The polls are narrowing, the Tories seem unable to land a knock-out blow on the Labour spin machine, the main parties are become increasingly desperate. To borrow a phrase from Kevin Maguire, ‘Cameron’s mask is slipping’, and you know what, that’s not rhetoric, it’s true.
David Cameron’s personal popularity has fallen 9 points since 2008 and the latest Ipsos-Mori poll shows the Tory lead standing at 5% – the ‘magic’ number that keeps the Tories from becoming the largest party in Parliament after a General Election.
This week was meant to be a bruising one for Gordon Brown, he was meant to have been a broken figure, but the Rawnsley ‘revelations’ turned to dust. Then came Alistair Darling’s “forces of hell” moment, once again, this crumbled away. So, what has gone wrong in the Tory machine? Why have they stalled?
I think the answer is a simple one, very simple in fact, the answer lies in policy, or the lack of any robust policy. I know of only three things to expect from a Cameron Government: 1. a cut in corporation tax; 2. de-regulation for large parts of the economy; and, 3. a ‘free’ vote on the repeal of the Hunting Act (2004). This is all I can remember, I can’t recite anything else. Nothing sticks except for a big image of Cameron telling us ‘I’ll cut the deficit, not the NHS’ – which is actually an homage to Tony Blair’s 1997 poster, ‘new Labour: because Britain deserves better’ (which I’m unable to find a link to).
Until we start hearing more from David Cameron and the Tories, the more they will stall. They will fail to land that decisive punch, they will fail to connect with voters on the doorstep and they will be more vulnerable to, what is arguably, a more confident Labour machine. The worry is, that the more policy the Tories reveal, the more likely it is that voters will be unsettled. Voters don’t want to hear about cuts, they don’t want to hear that big business and the City are getting off lightly and they don’t want to see any more haunting posters of David Cameron glaring into their souls.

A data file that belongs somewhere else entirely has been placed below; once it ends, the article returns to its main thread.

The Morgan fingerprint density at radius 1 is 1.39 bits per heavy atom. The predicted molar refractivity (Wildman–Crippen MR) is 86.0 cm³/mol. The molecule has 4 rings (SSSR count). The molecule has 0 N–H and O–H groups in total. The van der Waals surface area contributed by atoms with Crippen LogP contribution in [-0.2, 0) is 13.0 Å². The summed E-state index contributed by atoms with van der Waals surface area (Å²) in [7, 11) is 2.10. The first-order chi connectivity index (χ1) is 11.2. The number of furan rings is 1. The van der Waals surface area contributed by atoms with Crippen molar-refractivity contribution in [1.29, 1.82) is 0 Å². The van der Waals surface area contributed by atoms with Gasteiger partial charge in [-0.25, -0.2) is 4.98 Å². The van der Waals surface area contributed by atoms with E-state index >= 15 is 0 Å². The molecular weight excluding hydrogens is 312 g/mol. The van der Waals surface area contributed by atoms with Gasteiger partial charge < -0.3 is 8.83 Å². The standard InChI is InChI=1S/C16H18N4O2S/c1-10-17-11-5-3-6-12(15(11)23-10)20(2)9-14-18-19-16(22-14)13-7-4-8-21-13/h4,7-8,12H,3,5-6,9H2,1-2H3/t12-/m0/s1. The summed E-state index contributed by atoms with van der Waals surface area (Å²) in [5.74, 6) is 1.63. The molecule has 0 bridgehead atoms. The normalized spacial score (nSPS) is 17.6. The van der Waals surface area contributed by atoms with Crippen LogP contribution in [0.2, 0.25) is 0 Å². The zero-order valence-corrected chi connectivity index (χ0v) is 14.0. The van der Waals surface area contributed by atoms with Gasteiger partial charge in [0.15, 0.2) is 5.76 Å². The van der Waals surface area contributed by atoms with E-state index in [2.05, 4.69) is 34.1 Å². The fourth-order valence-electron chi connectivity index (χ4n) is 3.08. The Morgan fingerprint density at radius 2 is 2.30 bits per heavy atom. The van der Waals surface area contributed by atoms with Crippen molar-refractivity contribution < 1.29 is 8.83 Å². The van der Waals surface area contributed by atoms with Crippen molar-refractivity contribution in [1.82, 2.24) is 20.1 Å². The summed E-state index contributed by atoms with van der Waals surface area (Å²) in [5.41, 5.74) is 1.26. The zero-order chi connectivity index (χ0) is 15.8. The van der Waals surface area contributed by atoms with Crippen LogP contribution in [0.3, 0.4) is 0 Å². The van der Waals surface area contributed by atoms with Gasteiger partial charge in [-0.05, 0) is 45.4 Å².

Instead, what we will see, is a party becoming more desperate and more ugly in their attacks. The Tories will revert back to the old Conservatism that’s more eager to play to our fears, rather than encouraging our hopes and desires.
Labour are still vulnerable and must admit that they’ve been incredibly lucky this week (the whole “take a second look at us and take a long, hard look at them” line is getting a bit thin). Unless Cameron commits to an agenda, one which he actually sticks to, then the Tories will continue to stall.
Their silence is their undoing.
(FYI The Tories have their “Spring Forum” in Brighton this weekend)